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Where did all ACTEW’s money go?

By johnboy - 1 July 2013 3

The Liberals’ Brendan Smyth is wanting to know how things have gone so horribly wrong for the very well remunerated executives at ACTEW?

“Last week, Canberrans learnt that they will be paying 5 per cent more for their water to keep ACTEW afloat, as opposed to enjoying a 16.9 per cent decrease in their water bills as initially proposed by the ICRC.

“Today we revealed that the recent price determination could create a $100 million black hole in the Territory’s Budget and a question over $400 million through potential asset impairment in the out years.

“The questions beg to be asked: how did shareholders Katy Gallagher and Andrew Barr allow ACTEW to get into such a precarious financial position? Why do Canberrans need to pay more to secure the financial viability of a company with a monopoly on the Territory’s water?

“With the price exploding from $145 million to over $400 million, $400 million in doubt, no plans to pay back the capital, under reporting of salaries, and now a $100 million hole in the budget, I call on this government to finally admit there are serious questions concerning the operation at ACTEW and begin a full performance audit by the Auditor General,” concluded Mr Smyth.

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3 Responses to
Where did all ACTEW’s money go?
chewy14 12:07 pm 02 Jul 13

dungfungus said :

What is of more concern is the revealation that Actew owes $1.4 billion and Mark Sullivan rationalises that this debt may never be repaid because “public utilities all have big debt like this”.
That is tantamount to saying Australia’s economy is the best in the world because we owe less money than our competitors.
Only last week he was reminding us that Actew was a commercial business. No lender I know would provide money to a commercial business if there was no plan to repay the principal.
A debt of $1.4 billion in the industry that Actew is in is appaling considering that the NSW Government is selling the Eraring Power Station for $50 million. Actew isn’t a power generator of any significance so what assets does it have that would offset the debt if the company was sold?
I suspect that the ACT ratepayers will cop any shortfall as they did with Rhodium’s failure.
Actew lost $50 million on the TransACT venture. If they stayed within their area of “expertise” they could have bought a power station.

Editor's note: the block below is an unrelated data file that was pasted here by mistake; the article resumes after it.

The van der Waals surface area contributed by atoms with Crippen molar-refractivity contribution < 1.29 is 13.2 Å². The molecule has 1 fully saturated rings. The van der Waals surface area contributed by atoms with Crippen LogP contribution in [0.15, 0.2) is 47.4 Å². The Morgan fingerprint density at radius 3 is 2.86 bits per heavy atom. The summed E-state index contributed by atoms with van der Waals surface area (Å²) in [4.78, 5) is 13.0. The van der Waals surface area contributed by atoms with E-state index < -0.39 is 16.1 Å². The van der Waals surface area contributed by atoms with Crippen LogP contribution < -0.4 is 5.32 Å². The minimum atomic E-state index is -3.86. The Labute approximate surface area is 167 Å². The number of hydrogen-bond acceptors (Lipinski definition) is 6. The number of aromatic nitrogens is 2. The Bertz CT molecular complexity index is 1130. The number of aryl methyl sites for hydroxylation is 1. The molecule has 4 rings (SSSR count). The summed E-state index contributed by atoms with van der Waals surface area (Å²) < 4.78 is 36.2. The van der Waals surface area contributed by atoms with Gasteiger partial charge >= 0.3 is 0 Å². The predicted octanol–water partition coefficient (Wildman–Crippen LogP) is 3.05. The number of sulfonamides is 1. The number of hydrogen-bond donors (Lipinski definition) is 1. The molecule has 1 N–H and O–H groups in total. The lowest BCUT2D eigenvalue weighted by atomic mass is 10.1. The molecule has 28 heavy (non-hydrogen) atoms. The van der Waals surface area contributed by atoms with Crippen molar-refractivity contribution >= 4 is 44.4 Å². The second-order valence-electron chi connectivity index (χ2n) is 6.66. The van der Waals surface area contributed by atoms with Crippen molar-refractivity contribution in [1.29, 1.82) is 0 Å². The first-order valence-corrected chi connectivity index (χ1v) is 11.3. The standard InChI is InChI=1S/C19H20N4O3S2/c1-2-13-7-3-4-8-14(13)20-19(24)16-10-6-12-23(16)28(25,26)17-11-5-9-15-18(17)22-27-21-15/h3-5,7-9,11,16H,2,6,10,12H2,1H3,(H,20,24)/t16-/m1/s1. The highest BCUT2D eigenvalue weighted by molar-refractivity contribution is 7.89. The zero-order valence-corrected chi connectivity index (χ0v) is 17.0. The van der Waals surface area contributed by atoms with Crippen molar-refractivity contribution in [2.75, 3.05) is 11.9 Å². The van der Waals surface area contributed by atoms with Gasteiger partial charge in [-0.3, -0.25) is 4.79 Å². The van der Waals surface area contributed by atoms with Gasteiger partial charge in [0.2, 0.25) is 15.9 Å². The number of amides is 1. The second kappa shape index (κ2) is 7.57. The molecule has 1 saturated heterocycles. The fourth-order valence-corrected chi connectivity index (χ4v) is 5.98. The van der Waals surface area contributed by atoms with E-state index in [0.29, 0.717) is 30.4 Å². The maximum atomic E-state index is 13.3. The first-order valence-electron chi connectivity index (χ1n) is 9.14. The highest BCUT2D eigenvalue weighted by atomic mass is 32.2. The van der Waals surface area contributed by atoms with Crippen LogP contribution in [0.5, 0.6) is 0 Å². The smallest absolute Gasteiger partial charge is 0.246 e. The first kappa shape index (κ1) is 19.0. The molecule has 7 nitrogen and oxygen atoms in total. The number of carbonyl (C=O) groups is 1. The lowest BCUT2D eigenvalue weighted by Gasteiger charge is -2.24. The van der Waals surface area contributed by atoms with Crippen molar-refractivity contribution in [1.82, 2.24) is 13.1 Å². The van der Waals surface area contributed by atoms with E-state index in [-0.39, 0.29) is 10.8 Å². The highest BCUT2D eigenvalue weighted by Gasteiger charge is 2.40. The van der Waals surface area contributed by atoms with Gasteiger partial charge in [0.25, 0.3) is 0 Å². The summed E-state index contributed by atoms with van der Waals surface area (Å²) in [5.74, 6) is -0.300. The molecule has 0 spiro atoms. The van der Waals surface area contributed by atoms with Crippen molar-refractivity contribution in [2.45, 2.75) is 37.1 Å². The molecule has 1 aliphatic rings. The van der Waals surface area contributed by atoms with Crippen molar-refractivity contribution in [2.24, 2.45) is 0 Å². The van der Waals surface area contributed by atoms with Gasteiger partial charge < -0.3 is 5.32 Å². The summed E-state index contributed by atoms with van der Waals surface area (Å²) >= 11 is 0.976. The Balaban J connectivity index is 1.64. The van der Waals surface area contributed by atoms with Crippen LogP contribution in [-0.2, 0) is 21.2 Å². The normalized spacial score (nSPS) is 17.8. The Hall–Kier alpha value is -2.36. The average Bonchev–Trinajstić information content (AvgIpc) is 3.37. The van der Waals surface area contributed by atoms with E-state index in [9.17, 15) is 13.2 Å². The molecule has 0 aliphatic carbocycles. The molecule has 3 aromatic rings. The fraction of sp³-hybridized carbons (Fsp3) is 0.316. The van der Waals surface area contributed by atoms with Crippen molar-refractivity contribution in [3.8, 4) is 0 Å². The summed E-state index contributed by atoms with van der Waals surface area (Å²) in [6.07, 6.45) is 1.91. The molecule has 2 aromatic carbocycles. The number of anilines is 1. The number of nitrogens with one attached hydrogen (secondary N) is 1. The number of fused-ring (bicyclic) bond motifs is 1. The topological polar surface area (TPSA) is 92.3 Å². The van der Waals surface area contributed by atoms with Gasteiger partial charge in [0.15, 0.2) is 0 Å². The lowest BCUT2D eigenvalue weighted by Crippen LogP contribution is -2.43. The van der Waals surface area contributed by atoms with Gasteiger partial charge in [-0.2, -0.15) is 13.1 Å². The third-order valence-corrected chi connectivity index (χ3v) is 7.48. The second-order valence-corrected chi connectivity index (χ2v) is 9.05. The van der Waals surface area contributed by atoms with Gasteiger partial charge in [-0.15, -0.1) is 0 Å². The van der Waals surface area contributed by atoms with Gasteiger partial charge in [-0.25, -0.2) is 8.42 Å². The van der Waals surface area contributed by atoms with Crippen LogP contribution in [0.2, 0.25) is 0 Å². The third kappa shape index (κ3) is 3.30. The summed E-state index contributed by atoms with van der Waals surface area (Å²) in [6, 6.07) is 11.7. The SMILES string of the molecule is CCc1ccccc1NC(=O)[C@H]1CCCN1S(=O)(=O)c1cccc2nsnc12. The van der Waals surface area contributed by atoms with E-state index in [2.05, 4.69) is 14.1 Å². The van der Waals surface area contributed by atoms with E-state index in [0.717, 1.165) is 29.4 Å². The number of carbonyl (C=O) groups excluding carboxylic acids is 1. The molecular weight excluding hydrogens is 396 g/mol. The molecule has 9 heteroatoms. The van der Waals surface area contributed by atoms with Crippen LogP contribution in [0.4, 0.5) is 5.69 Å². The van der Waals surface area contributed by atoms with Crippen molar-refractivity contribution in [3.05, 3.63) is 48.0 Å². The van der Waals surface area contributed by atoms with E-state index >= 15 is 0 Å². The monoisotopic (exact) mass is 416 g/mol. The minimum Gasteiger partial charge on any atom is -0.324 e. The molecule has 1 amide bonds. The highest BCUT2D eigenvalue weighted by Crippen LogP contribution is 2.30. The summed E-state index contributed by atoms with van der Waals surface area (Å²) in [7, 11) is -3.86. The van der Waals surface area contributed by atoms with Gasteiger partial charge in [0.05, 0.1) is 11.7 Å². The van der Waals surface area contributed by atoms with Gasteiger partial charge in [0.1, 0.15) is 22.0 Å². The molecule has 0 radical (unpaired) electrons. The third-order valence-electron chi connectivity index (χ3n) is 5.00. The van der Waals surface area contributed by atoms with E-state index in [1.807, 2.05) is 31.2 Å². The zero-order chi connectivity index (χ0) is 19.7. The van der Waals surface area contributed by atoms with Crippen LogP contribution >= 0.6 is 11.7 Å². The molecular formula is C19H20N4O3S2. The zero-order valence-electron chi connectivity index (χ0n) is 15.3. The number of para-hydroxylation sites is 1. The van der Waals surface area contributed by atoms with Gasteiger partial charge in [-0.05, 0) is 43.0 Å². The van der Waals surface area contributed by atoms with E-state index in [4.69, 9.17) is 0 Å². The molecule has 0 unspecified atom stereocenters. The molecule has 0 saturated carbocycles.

I honestly don’t see why this would he a big deal. Many companies have gearing where they may only be paying the interest, its fairly common practice. I’d be thinking that due to the low risk of their activities, finding funding wouldn’t be difficult at all up to a certain point.

As for what assets Actew own, perhaps you’ve missed the four massive dams, and thousands of kilometres of pipe throughout the territory. I don’t know the total worth but I’d guess it would be many billions worth.

dungfungus 11:48 am 02 Jul 13

What is of more concern is the revealation that Actew owes $1.4 billion and Mark Sullivan rationalises that this debt may never be repaid because “public utilities all have big debt like this”.
That is tantamount to saying Australia’s economy is the best in the world because we owe less money than our competitors.
Only last week he was reminding us that Actew was a commercial business. No lender I know would provide money to a commercial business if there was no plan to repay the principal.
A debt of $1.4 billion in the industry that Actew is in is appaling considering that the NSW Government is selling the Eraring Power Station for $50 million. Actew isn’t a power generator of any significance so what assets does it have that would offset the debt if the company was sold?
I suspect that the ACT ratepayers will cop any shortfall as they did with Rhodium’s failure.
Actew lost $50 million on the TransACT venture. If they stayed within their area of “expertise” they could have bought a power station.

bundah 9:28 am 02 Jul 13

Well organising extravagant parties is both time consuming and expensive!

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